Quick And Easy Viewing Techniques

Quick and easy techniques
Image Credit: Exploratorium

If you lack time to make a pinhole projector, here are some even easier ways to watch the eclipse:

  • Create a simple solar viewer using two pieces of cardboard. Begin by cutting a one-inch hole in one piece of cardboard, then cover it with foil and make a pinhole in the centre of the foil. Use the other piece of cardboard, preferably white, as a screen. With the Sun behind you, hold the pinhole cardboard as far from the screen as possible: the farther apart they are, the larger your image will be.
  • Alternatively, use your hands by holding them with fingers overlapping at right angles to form pinholes, which will project images of the Sun onto the ground.
  • If you’re near shade trees, try observing the Sun’s images through the holes formed by the leaves. You can also use a piece of white cardboard to capture these images for a unique viewing experience.
  • Another option is to use a colander, holding it about 20 inches above the ground. The many holes in the colander will create multiple images of the Sun. For a clearer view, cast these images onto a white piece of paper or sheet.

Optical Projection

Pinhole images have a significant drawback: they are pretty small. You can magnify the image of the Sun using a pair of binoculars through optical projection:

  • Attach the binoculars to a tripod with the eyepieces facing downward. You can use duct tape for this purpose.
  • Create a Sun shield from a piece of cardboard, cutting a hole for one of the binocular lenses. Tape the shield to the front of the binoculars, ensuring the lens protrudes through the hole. Seal any light leaks around the shield with duct tape.
  • Direct the binoculars toward the Sun while holding a piece of white cardboard about one foot beyond the binoculars.
  • It may take some effort to locate the Sun, but once you do, you can focus the binoculars to produce a sharp image of the Sun. Remember to periodically adjust the tripod to account for the Earth’s rotation.
Optical projection
Image Credit: BBC Sky At Night Magazine

Ensure that you avoid putting your hand or any flammable objects near the eyepiece, as the concentrated sunlight exiting there can cause burns. 

Use Filters To View The Total Solar Eclipse Safely

If you cannot resist looking directly at the Sun, ensure that you possess the correct filter – a professionally crafted white light filter that effectively blocks 99.999 per cent of sunlight. Alternatively, you can view the Sun using a number 14 welder’s glass, which can be obtained from welding supply stores.

A Telescope To View The Total Solar Eclipse Safely

If you intend to use a filter with a telescope, only use the filter provided by the manufacturer or one specifically designed for the instrument you’re using. However, avoid using filters that attach to the eyepiece, especially those provided by some inexpensive telescope manufacturers. These filters, typically welder’s glass, may overheat and crack while you’re observing through the telescope. A proper solar filter should always be placed at the front end of the telescope to block sunlight before it enters the optical system.

Telescope with filter
Image Credit: Company Seven

Also, ensure your telescope and solar filter are in good condition before observing. Inspect them for any signs of damage and replace them if necessary.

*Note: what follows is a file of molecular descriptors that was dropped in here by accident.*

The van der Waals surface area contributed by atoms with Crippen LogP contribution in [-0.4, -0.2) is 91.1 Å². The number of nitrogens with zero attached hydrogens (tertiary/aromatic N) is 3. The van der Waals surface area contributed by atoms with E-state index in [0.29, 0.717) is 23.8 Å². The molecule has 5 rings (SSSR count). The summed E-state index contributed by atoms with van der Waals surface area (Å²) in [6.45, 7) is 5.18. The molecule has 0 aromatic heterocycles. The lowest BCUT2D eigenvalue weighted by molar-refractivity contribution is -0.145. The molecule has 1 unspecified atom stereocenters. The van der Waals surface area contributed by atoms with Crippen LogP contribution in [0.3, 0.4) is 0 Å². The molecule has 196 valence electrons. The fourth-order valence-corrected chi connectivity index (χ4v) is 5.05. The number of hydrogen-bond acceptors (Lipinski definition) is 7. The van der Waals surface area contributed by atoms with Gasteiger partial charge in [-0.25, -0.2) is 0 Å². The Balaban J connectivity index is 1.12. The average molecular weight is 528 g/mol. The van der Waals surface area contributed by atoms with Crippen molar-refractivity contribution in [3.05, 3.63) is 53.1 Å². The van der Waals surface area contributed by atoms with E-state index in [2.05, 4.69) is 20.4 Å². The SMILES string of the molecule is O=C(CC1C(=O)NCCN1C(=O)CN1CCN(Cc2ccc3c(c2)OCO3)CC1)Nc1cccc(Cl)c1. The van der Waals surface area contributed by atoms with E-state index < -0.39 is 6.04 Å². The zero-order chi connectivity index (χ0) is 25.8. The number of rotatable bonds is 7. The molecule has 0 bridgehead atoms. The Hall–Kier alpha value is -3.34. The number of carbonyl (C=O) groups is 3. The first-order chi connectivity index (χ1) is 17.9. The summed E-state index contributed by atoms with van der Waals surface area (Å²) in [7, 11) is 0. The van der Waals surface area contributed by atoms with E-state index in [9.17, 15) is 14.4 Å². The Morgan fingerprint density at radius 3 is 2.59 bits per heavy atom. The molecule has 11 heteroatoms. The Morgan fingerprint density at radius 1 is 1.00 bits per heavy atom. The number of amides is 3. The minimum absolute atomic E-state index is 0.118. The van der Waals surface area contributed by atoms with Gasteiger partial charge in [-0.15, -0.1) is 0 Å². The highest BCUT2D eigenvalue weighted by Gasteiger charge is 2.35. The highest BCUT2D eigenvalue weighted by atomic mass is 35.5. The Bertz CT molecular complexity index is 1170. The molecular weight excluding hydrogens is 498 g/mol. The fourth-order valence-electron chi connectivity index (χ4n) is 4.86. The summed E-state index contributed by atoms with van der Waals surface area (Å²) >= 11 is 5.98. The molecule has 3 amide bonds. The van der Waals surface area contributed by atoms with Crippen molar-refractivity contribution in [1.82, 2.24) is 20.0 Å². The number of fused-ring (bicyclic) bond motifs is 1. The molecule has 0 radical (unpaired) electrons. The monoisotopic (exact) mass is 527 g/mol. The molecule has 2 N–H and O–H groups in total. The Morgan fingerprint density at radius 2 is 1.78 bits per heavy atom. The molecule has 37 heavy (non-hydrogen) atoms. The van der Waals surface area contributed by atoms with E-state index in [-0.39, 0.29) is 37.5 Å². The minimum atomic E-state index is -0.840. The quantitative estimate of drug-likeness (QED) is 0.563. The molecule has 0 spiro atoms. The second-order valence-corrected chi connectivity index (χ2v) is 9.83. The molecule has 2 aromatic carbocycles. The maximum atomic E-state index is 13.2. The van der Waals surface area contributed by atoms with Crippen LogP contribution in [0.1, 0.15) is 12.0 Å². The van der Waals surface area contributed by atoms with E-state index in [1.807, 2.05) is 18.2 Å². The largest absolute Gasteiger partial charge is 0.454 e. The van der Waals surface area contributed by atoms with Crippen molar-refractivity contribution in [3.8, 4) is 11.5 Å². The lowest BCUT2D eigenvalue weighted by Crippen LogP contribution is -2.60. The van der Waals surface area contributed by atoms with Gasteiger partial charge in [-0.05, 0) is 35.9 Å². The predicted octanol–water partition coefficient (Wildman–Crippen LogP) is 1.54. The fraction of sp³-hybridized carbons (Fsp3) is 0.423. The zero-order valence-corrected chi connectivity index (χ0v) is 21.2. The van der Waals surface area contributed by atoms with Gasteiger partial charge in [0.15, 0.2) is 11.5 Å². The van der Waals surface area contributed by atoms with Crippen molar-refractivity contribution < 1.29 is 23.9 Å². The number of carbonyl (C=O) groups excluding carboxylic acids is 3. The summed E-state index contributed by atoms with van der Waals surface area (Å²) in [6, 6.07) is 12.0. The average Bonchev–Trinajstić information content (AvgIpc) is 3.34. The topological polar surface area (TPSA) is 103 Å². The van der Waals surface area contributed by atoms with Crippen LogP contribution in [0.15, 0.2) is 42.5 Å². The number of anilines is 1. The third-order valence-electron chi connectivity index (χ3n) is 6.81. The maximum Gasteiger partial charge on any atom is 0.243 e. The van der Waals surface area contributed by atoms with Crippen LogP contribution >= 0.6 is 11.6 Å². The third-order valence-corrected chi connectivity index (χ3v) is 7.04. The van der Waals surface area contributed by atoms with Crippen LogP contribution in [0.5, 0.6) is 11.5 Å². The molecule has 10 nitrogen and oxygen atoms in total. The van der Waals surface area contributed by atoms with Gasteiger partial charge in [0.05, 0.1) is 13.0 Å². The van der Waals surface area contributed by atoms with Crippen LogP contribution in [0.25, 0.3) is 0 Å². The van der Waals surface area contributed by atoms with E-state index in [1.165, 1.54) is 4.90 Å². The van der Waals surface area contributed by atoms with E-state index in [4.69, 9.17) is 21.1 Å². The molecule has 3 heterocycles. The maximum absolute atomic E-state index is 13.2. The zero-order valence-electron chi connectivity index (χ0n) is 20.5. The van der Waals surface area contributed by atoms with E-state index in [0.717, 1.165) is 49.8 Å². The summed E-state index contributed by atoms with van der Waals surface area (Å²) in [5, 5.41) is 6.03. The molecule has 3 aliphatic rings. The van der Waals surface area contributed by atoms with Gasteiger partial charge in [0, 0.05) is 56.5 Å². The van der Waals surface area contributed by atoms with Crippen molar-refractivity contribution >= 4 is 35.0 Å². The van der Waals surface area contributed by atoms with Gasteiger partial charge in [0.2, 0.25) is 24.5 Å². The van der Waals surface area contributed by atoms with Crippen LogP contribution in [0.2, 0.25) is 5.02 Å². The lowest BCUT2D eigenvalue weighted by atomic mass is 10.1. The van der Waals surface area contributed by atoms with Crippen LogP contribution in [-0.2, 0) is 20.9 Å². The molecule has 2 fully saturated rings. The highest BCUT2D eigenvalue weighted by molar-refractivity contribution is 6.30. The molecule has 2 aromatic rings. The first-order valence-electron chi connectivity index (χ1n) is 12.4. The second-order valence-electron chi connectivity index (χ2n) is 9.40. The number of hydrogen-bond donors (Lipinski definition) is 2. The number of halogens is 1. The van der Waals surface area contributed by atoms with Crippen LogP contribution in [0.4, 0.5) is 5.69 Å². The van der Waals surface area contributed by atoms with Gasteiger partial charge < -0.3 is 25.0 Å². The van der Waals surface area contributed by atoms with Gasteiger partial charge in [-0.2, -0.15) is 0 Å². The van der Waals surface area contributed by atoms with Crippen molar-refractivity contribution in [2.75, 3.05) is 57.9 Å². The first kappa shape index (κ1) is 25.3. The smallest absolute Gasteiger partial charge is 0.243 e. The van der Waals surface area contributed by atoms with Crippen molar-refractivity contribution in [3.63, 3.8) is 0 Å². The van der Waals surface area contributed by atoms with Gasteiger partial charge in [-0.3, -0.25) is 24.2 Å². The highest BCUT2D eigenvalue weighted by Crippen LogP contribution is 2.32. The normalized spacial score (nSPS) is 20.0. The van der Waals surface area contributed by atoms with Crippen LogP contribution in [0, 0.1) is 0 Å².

Binoculars With Filters

Another piece of equipment for safely observing the eclipse is to use binoculars equipped with filters. One advantage of such binoculars is their ability to provide a magnified view of the Sun while still offering protection from harmful solar radiation. Additionally, they are portable and easy to use.

Binoculars with filters
Image Credit: Agena Astro

Handheld Solar Viewers

As an alternative to eclipse glasses, telescopes, and binoculars, you can use a handheld solar viewer. They are small, portable devices specifically designed for safely observing the eclipse. They consist of specialised filters that block harmful solar radiation. When using a handheld solar viewer, ensure that it is certified to meet international safety standards for solar observation and follow all instructions provided by the manufacturer to prevent eye damage.

Smartphone Apps To Watch Solar Eclipse

There are also several apps for smartphones that provide tools for watching and photographing solar eclipses safely and enjoyably. Everything you need is your phone camera. Here is a list of them:

  • Solar Snap Eclipse App Kit – has everything you need to easily photograph an eclipse.
  • SafeShot – eye safe viewing window means you don’t need eclipse glasses if you’re using this app. Plus, SafeShot will protect your entire face as well.
  • VisiSolar – protects your smartphone camera from harmful rays.

Do NOT Use These Techniques To Safely Watch Socal Eclipse

At first glance, these tools may seem like a good idea for observing a solar eclipse, but they are not:

  • Sunglasses – they do not provide adequate protection against the intense sunlight during an eclipse.
  • Polaroid filters – they do not offer sufficient protection for your vision.
  • Smoked glass – while it may dim the sun, it still does not block enough harmful sunlight.
  • Exposed colour film – it does not provide any protection and may damage your eyes.
  • X-ray film – it is not designed for viewing the eclipse and may cause damage of your eyes..
  • Photographic neutral-density filters: they are also not intended for solar viewing.